tiger-woods-2022-masters.jpg
Getty Images

AUGUSTA, Ga. -- Tiger Woods is on his way to playing the 2022 Masters. That was the headline of Woods' first press conference at an official tournament at which he has a tee time in the last 17 months. While that was obviously the most important topic Woods needed to address Tuesday -- especially after he said Sunday that teeing it up Thursday would be a game-time decision -- it was far from the only topic covered.

Woods discussed what it's like to look back 25 years after his first Masters win, how he's felt about the last year of support from family and friends and what motivated him to battle back from another injury -- this time after a serious automobile accident 14 months ago -- for what feels like the 50th time in his ridiculous career.

Let's take a look the highlights as Tiger held court at Augusta National for the first time since 2020.

On what the last year has been like

"It's been a tough, tough year and a lot of stuff that I had to deal with that I don't wish on anyone, but here we are, Masters week. Being able to play and practice ... For me, more importantly, just to say thank you to all the guys that have texted me, FaceTimed me, and called me and given me all their support -- to see them in person and to say thank you has meant a lot."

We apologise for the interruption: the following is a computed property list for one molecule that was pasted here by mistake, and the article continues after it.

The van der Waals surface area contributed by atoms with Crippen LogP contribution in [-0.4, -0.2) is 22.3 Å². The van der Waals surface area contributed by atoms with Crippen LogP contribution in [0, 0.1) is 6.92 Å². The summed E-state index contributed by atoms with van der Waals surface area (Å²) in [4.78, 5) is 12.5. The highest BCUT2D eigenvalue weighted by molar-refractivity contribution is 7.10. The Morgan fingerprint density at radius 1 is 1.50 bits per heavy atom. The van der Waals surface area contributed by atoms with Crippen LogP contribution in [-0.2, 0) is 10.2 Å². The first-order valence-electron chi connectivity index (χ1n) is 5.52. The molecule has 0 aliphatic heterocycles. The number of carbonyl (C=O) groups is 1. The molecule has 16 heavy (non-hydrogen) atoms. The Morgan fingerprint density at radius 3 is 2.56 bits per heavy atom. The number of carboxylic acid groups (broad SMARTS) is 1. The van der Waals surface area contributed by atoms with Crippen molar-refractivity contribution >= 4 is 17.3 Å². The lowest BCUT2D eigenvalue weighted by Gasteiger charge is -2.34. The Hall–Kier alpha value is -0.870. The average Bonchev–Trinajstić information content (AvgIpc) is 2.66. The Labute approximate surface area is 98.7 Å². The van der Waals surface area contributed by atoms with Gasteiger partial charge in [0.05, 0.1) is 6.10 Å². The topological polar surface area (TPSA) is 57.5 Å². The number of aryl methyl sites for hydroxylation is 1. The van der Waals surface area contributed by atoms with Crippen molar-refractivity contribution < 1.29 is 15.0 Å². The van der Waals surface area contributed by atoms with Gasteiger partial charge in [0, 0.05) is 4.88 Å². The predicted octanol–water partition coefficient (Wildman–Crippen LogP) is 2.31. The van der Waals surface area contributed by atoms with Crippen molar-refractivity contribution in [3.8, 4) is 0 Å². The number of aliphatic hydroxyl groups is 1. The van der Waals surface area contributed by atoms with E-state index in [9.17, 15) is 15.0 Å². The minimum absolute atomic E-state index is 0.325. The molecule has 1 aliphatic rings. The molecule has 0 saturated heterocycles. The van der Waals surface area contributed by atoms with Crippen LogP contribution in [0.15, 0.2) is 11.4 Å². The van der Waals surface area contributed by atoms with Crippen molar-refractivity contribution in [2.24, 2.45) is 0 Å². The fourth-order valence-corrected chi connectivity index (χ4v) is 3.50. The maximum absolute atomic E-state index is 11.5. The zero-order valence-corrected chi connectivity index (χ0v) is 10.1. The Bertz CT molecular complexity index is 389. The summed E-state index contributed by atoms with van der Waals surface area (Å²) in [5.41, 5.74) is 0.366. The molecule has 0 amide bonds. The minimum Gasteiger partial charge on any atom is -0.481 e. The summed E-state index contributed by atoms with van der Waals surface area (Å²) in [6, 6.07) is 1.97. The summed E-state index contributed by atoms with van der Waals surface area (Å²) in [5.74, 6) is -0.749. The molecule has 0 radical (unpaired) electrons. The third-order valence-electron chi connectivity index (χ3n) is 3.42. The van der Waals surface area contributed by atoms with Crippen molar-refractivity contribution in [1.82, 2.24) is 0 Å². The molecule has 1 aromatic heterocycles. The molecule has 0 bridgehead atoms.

One of the themes of the last few years of Woods' life has been gratefulness to those around him in a way I'm not sure a 23-year-old or even 33-year-old Tiger comprehended. It's been enjoyable to see the evolution of that side of Tiger.

On getting his body ready

"It's just a matter of what my body's able to do the next day and the recovery. That's the hard part. Yes, we push it and try and recover the best we possibly can that night and see how it is the next morning. Then all the activations and going through that whole process again, and you warm it up, and then you warm it back down, or test it out, and then you've got to cool it back down. Then you've got to do that day in and day out. It gets agonizing and teasing because of simple things that I would normally just go do that would take now a couple hours here and a couple hours there to prep and then wind down. So, activity time to do what I want to do, it adds more time on both sides of it pre and post."